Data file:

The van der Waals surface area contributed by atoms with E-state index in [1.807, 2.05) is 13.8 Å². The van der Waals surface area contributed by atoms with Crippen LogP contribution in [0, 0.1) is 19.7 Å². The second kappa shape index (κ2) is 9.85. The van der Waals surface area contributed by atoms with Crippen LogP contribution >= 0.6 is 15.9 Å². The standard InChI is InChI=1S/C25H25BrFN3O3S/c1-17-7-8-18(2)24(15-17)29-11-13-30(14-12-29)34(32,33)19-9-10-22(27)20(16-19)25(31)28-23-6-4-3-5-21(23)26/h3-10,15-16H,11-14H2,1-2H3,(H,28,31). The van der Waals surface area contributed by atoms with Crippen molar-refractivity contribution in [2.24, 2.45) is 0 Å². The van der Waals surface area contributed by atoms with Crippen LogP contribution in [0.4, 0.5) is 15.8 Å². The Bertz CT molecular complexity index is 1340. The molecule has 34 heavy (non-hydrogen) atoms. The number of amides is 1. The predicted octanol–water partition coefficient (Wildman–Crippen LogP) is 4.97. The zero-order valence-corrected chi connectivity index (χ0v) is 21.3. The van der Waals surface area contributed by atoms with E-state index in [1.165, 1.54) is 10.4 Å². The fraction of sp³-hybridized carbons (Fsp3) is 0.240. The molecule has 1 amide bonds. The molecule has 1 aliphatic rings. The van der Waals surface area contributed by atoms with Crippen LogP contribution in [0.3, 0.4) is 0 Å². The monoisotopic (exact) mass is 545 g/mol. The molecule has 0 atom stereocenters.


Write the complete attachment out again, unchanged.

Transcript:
The van der Waals surface area contributed by atoms with E-state index in [1.807, 2.05) is 13.8 Å². The van der Waals surface area contributed by atoms with Crippen LogP contribution in [0, 0.1) is 19.7 Å². The second kappa shape index (κ2) is 9.85. The van der Waals surface area contributed by atoms with Crippen LogP contribution >= 0.6 is 15.9 Å². The standard InChI is InChI=1S/C25H25BrFN3O3S/c1-17-7-8-18(2)24(15-17)29-11-13-30(14-12-29)34(32,33)19-9-10-22(27)20(16-19)25(31)28-23-6-4-3-5-21(23)26/h3-10,15-16H,11-14H2,1-2H3,(H,28,31). The van der Waals surface area contributed by atoms with Crippen molar-refractivity contribution in [2.24, 2.45) is 0 Å². The van der Waals surface area contributed by atoms with Crippen LogP contribution in [0.4, 0.5) is 15.8 Å². The Bertz CT molecular complexity index is 1340. The molecule has 34 heavy (non-hydrogen) atoms. The number of amides is 1. The predicted octanol–water partition coefficient (Wildman–Crippen LogP) is 4.97. The zero-order valence-corrected chi connectivity index (χ0v) is 21.3. The van der Waals surface area contributed by atoms with E-state index in [1.165, 1.54) is 10.4 Å². The fraction of sp³-hybridized carbons (Fsp3) is 0.240. The molecule has 1 amide bonds. The molecule has 1 aliphatic rings. The van der Waals surface area contributed by atoms with Crippen LogP contribution in [0.3, 0.4) is 0 Å². The monoisotopic (exact) mass is 545 g/mol. The molecule has 0 atom stereocenters.